Why a Harvard Psychologist Doesn't Want You to Try to Be Happy

Updated 03/26/18
@freddieharrel

Most people accept the notion that happiness is fleeting, yet we still strive for this elusive feeling in our everyday lives. Sure there are activities, people, and places that can bring joy into your life, but according to Susan David, Ph.D., a psychologist at Harvard Medical school and author of Emotional Agility, the key to happiness is not trying at all.

David recently divulged a bit of her wisdom to Business Insider, explaining that happiness is about "showing up" to your emotions. "What I mean by 'showing up' is stopping any struggle that you might have within yourself about whether you should feel something, shouldn't feel something, should think something, shouldn't think something, whether it's a bad thought or good thought," she says.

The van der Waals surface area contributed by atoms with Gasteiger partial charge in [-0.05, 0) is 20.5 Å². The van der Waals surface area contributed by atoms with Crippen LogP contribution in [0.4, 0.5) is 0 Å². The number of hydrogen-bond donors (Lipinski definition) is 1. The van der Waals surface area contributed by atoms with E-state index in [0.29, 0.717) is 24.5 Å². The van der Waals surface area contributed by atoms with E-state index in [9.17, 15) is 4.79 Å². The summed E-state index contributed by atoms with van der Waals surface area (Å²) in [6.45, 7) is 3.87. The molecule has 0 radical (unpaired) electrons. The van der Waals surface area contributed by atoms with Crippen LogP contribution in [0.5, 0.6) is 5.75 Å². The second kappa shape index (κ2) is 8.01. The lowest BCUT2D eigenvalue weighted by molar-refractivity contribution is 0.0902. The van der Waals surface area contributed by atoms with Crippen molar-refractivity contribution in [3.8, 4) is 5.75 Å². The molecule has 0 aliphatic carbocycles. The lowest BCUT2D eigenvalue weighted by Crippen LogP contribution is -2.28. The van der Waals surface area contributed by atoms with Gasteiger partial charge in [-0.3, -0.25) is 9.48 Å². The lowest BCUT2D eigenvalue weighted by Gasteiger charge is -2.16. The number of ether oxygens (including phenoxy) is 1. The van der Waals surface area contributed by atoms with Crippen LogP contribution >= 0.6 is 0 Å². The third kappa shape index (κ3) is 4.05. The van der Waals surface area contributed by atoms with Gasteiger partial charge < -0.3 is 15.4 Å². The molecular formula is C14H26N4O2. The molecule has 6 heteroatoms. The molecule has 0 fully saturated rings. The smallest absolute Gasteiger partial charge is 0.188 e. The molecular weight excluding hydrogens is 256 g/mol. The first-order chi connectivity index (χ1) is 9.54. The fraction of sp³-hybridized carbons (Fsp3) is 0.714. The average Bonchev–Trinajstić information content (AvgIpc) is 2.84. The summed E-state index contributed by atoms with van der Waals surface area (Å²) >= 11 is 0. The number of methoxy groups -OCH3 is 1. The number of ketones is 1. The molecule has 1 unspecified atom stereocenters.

With this in mind, it seems that letting go of expectations of what happiness (or any emotion, for that matter) should look like in your life is vital for truly experiencing what we want most. "When we have a particular goal around happiness, what it can lead us to doing is marking every disappointment, every setback, every concern as being proof that we're not happy enough or almost proof that we've failed in our attempt to be happy. And it's just not a realistic way of living," David continues.

Instead of focusing on what might make you happy, allow yourself to let go and simply feel whatever it is you feel. The acceptance and mindfulness of all emotions could be what allows you to feel more genuine happiness throughout your life. Read up on David's ideas in her book Emotional Agility and head to Business Insider for more of her thoughts on happiness.

Up next: This is what a neuroscientist does to boost happiness.

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